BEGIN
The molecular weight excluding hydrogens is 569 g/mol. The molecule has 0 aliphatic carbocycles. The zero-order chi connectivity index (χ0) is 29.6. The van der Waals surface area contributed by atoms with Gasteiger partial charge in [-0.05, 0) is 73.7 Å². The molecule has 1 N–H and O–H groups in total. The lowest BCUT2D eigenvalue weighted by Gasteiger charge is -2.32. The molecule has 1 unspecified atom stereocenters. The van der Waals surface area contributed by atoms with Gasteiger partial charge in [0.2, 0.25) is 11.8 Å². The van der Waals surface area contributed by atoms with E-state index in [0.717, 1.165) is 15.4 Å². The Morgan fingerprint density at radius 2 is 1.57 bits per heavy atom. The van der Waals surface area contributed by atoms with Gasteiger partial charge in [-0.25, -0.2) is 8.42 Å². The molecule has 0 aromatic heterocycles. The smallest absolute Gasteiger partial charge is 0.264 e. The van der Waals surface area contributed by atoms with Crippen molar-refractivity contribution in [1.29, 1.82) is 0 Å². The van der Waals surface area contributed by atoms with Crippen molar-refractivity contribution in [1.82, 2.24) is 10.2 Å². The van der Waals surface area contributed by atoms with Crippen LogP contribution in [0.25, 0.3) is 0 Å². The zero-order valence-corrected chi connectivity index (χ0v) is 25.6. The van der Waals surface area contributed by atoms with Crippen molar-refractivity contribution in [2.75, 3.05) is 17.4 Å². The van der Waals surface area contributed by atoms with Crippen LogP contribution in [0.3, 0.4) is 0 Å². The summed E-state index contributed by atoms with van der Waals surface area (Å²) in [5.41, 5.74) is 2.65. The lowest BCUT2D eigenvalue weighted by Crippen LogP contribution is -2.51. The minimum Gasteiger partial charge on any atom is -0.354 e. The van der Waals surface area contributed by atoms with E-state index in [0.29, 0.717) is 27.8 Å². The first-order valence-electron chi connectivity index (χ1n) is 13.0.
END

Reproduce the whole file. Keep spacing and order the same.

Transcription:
The molecular weight excluding hydrogens is 569 g/mol. The molecule has 0 aliphatic carbocycles. The zero-order chi connectivity index (χ0) is 29.6. The van der Waals surface area contributed by atoms with Gasteiger partial charge in [-0.05, 0) is 73.7 Å². The molecule has 1 N–H and O–H groups in total. The lowest BCUT2D eigenvalue weighted by Gasteiger charge is -2.32. The molecule has 1 unspecified atom stereocenters. The van der Waals surface area contributed by atoms with Gasteiger partial charge in [0.2, 0.25) is 11.8 Å². The van der Waals surface area contributed by atoms with E-state index in [0.717, 1.165) is 15.4 Å². The Morgan fingerprint density at radius 2 is 1.57 bits per heavy atom. The van der Waals surface area contributed by atoms with Gasteiger partial charge in [-0.25, -0.2) is 8.42 Å². The molecule has 0 aromatic heterocycles. The smallest absolute Gasteiger partial charge is 0.264 e. The van der Waals surface area contributed by atoms with Crippen molar-refractivity contribution in [1.29, 1.82) is 0 Å². The van der Waals surface area contributed by atoms with Crippen molar-refractivity contribution in [1.82, 2.24) is 10.2 Å². The van der Waals surface area contributed by atoms with Crippen LogP contribution in [0.25, 0.3) is 0 Å². The zero-order valence-corrected chi connectivity index (χ0v) is 25.6. The van der Waals surface area contributed by atoms with Crippen molar-refractivity contribution in [2.75, 3.05) is 17.4 Å². The van der Waals surface area contributed by atoms with Crippen LogP contribution in [0.3, 0.4) is 0 Å². The summed E-state index contributed by atoms with van der Waals surface area (Å²) in [5.41, 5.74) is 2.65. The lowest BCUT2D eigenvalue weighted by Crippen LogP contribution is -2.51. The minimum Gasteiger partial charge on any atom is -0.354 e. The van der Waals surface area contributed by atoms with E-state index in [0.29, 0.717) is 27.8 Å². The first-order valence-electron chi connectivity index (χ1n) is 13.0.